teaching titillating texts

Talk about a love-hate relationship with a story!  I showed Jarhead in class today and sat there, cringing, as my undergrads chuckled and gasped through the vile language, hazing antics, and homophobic pantomime.

Looking over my syllabus, it occurs to me that I could be accused of deliberately trying to shock my students.  There are sex-ed manuals, a documentary about a convicted pedophile, a comic book called Palestine.  And now Jarhead–and let’s face it, not even Jake Gyllenhaal’s sorrowful eyes can redeem this movie from its soulless quest for gut-wrenching moments.

It’s a first-year, required course on non-fiction narrative.  For me that means practicality trumps personal tastes.  A reading list whose subject-matter is inherently riveting to the average 19-year-old offers a surer footing for the skills and concepts I’m teaching than a stack of unread classics.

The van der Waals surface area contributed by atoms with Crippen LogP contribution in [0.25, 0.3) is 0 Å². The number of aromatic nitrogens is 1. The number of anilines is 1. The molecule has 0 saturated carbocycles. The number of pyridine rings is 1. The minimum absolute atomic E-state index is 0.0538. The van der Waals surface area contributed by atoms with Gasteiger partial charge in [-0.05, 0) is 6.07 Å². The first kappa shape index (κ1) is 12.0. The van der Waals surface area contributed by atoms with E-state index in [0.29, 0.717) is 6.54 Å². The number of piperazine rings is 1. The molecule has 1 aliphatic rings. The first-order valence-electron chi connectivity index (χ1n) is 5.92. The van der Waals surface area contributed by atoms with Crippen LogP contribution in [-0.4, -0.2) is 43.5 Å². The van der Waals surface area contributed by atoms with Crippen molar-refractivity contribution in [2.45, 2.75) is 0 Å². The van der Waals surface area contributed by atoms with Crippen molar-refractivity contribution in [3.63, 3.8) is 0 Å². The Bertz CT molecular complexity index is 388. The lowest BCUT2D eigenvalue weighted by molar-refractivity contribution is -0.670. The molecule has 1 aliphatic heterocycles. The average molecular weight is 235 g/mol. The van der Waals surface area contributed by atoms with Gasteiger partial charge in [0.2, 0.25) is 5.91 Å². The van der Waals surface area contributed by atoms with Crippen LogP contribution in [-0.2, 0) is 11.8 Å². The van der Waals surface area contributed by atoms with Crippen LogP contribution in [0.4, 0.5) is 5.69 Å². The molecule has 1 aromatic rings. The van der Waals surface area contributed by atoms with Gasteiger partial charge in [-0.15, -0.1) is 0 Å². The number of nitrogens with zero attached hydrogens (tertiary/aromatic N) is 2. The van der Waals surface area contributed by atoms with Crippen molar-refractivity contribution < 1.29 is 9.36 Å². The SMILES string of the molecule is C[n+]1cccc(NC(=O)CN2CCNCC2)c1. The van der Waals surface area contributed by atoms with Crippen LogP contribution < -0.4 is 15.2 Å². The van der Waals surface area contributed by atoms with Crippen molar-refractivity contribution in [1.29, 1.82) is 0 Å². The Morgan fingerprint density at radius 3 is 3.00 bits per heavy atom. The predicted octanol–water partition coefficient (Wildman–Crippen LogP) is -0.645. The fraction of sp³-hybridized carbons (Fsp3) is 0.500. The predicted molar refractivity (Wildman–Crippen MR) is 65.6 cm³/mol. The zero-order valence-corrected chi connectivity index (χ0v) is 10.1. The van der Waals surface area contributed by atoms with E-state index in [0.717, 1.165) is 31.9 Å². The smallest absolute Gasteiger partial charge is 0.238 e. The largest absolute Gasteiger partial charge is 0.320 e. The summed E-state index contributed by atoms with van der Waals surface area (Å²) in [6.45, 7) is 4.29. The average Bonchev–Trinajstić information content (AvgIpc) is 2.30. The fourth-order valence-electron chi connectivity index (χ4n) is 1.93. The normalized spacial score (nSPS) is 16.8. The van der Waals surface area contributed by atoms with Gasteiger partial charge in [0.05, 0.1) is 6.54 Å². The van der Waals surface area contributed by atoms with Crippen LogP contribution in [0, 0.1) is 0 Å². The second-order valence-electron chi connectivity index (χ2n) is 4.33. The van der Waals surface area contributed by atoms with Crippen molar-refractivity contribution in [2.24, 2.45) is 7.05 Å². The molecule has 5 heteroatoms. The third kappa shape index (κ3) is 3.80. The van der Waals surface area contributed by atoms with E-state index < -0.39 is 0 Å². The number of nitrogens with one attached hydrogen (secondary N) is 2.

Jarhead, based on Anthony Swofford’s Gulf-war memoir, gives us the chance to discuss what makes non-fiction different (the scaffolding of accurate statistics and eyewitness experience), and what doesn’t change (the need for narrative momentum and a protagonist with whom we can identify).  It also offers a couple of prime teachable moments: how Swoff vomiting sand into the sink symbolizes the violent evacuation of personal identity in the army; how the film’s last phrase, “We are still in the desert,” extends the film’s central conceit to a critique of the military’s recruitment of marginalized populations and society’s neglect of veterans.

Pick what’s sure to get a reaction, and wring what you can from it.  A teaching philosophy for the real world.

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